I abhor the flagrant purchase and sale of public servants as much as the next guy. The system stinks. Change needs to come. I suspect most of you agree.
But when someone hails telling candidates to take their money and shove it as "the equivalent of a court declaring that the emperor has no clothes," I worry. I worry that the power of public office -- with the widespread name recognition that goes hand in hand with it -- would leave young up-and-comers running against incumbents with shackles on their spending, and at a huge disadvantage. I worry that Rehnquist, Scalia & Co. are reading all about this in chambers, itching to strike the law down. And I worry that other advocates of campaign finance reform are missing the point.
"Everyone instinctively knows that money corrupts the political process," says one Vermont reform supporter. Point conceded. But on its own, that doesn't establish much. What should interest us more is how corruption comes into play.
Do we go with the Biblical aphorism that money is the root of all evil? Do that if you want -- but remember that Democrats wouldn't have Maria Cantwell in the Senate if laws like Vermont's had kept her from burying Slade Gorton (R-Wash.) with her RealNetworks money. Was her money evil? Was she evil? Good luck making that case. (Not that some Republicans haven't tried.)
So if money itself isn't the problem, what is?
That's not as strange a leap as it looks -- after all, it's tough to be corrupt when you don't know who to be corrupt for. Donations with no name attached don't inspire abject fealty -- they inspire hosannas of praise to the deity of one's choice. When an Enron or a Worldcom comes waltzing into the campaign office with documentation of $100,000 of checks contributed through the Democratic Senatorial Campaign Committee, on the other hand, whoever accepts knows full well that he's just made an implicit bargain to toe the company line -- or risk seeing that money go to an opponent the next time.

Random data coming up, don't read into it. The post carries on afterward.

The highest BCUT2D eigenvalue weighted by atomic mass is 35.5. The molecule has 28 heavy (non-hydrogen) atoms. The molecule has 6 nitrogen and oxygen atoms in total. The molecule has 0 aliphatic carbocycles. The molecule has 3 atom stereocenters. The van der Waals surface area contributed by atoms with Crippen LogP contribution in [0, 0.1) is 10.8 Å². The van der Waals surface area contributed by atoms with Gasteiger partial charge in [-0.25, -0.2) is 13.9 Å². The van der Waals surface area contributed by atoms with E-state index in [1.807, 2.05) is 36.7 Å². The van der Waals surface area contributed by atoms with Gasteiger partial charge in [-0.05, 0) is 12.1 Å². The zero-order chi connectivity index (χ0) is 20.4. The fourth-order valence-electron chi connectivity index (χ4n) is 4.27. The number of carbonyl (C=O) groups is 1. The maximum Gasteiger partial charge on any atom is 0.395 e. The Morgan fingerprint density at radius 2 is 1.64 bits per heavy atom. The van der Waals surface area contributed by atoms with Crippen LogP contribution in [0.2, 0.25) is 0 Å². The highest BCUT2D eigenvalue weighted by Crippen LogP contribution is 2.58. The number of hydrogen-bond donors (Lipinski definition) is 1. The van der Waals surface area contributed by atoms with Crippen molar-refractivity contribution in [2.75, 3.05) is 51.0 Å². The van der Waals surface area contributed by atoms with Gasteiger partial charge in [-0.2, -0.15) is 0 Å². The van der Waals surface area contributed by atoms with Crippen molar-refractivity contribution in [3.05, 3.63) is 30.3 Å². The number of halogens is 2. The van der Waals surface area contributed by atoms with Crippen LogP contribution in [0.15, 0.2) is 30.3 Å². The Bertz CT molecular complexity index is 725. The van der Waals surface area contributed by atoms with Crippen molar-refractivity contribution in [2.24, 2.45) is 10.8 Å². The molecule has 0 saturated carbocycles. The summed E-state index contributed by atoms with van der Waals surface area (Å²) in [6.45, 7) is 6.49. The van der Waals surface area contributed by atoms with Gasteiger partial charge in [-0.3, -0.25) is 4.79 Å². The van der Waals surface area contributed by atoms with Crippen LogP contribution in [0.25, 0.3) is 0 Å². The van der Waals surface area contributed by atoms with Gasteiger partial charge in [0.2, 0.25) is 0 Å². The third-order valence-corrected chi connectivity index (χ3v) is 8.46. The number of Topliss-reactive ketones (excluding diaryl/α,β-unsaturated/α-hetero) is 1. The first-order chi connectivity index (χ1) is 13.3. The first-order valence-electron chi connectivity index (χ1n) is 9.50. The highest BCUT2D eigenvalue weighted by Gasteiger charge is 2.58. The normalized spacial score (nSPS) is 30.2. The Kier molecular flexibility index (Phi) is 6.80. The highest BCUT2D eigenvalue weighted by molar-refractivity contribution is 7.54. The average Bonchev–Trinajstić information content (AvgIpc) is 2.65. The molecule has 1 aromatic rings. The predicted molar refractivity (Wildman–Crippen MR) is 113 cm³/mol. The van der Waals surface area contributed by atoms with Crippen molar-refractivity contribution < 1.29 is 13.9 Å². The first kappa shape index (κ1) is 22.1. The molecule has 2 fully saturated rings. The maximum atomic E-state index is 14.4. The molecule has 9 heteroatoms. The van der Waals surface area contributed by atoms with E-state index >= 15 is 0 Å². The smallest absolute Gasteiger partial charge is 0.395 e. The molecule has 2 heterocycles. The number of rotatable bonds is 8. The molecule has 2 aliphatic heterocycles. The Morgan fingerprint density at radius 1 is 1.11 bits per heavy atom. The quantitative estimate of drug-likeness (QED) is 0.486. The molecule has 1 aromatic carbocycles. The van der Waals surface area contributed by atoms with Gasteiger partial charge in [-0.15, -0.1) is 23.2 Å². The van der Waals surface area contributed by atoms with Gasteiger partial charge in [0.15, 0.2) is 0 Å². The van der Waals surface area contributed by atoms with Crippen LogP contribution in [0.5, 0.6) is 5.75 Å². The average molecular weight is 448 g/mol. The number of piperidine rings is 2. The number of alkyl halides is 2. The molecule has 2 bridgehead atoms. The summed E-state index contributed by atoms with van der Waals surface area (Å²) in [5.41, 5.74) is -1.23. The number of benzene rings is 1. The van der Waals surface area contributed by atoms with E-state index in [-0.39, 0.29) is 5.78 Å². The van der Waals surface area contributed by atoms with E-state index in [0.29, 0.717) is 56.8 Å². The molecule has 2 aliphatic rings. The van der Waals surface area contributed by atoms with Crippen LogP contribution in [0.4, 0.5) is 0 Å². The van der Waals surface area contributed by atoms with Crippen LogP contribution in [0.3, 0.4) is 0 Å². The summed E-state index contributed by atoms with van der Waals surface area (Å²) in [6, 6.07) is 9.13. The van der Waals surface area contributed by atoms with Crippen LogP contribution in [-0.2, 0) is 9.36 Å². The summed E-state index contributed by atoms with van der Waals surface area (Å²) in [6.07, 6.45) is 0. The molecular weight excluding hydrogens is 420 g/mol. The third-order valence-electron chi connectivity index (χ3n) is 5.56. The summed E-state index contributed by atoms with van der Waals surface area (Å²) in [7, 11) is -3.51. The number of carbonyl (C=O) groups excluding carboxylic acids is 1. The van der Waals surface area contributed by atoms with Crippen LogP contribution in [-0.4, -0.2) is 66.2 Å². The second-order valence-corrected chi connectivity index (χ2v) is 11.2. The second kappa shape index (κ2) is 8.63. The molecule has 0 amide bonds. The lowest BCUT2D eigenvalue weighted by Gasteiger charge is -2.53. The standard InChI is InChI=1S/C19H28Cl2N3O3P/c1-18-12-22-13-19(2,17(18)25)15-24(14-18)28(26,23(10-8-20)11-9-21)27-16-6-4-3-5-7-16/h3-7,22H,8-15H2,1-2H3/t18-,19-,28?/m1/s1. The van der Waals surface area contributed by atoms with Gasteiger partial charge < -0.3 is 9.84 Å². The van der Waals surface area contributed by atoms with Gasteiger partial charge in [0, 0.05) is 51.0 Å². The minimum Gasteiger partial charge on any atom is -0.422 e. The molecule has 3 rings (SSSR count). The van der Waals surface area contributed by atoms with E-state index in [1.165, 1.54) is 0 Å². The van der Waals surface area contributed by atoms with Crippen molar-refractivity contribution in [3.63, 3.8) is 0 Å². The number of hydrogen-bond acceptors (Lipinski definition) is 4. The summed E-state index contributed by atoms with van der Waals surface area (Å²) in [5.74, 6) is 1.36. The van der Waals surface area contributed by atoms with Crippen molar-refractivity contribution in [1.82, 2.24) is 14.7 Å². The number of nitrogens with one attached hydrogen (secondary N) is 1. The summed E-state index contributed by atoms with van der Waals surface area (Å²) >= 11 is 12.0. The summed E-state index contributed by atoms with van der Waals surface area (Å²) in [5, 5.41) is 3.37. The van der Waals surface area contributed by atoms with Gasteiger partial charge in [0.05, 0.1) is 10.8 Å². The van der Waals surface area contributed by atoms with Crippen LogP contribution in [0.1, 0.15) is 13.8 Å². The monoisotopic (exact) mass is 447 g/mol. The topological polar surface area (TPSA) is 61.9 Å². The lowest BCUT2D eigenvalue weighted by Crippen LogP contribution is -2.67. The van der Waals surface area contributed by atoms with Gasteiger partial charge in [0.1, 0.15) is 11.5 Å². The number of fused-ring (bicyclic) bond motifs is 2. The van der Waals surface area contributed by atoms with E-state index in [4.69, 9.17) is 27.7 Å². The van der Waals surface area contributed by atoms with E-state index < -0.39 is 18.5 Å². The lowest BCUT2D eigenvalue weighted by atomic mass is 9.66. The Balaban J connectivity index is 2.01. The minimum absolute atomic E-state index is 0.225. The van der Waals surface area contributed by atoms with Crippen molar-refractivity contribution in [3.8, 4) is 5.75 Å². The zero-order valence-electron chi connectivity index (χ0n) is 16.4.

Which brings me to my point. We won't stop corruption by stopping money. We'll stop corruption by stopping information about money.
Hold on, you say, if money is speech(see also here), then isn't speech . . . well, speech? It sure is. And I'm sure you tell yourself that all the time as you show your boss your ballot on the way out of the voting booth.
Wait -- we don't do that anymore in the U.S., do we? Thanks to the advent of the secret ballot in the 19th century, the hardy old tradition of vote buying died out, while people went on casting their votes in peace. Speech wasn't abolished, of course -- people still voted. But pulling a curtain over that speech restored an integrity to the political process that vote-buying wiped away.
In short, we can snuff out the flow of information about voting to stop vote-buying -- and we've been doing it for years. So what, pray tell, would be odd about snuffing out information about giving to stop politician-buying? The ideas sound like long-lost twins to me.
Without further ado, then, let me introduce the donation booth. Stride in and give all the money you please, but remember the catch: nobody but you gets to know about it. Your cash goes into a blind trust, the candidate gets it with no names attached, and all the backslapping in the world won't prove whether you gave your senator $10,000 or a dime.
As for money, forget limits: let a thousand flowers bloom. (Pat yourself on the back, Mr. Sabato; I've come around to your point of view on this one.) Let the big checks fly, hombres -- just remember: no names attached. You can bankroll all the democracy you want, mind you, but you can't buy your congressman.
Toss in public financing too, but none of this minimum-voting-share-threshold, two-party duopoly business. Just set aside a pot of money, give the voters equal shares, and let them bless any candidates they choose. Insurgent candidates could have a field day, and the stately dreadnoughts known as the Democratic and Republican parties might have to get nimble about chasing public money for a change.
Think this all sounds radical? It does, but not for want of trying. Academics have batted these ideas around for years, and this year two fairly famous law professors rolled them out in book form, though to no great fanfare. If reform advocates would quit fighting the money-is-speech war, proposals like these -- which have far more potential to upend the system and squash corruption than anything McCain, Feingold, Shays or Meehan managed to push through -- would get well-deserved attention.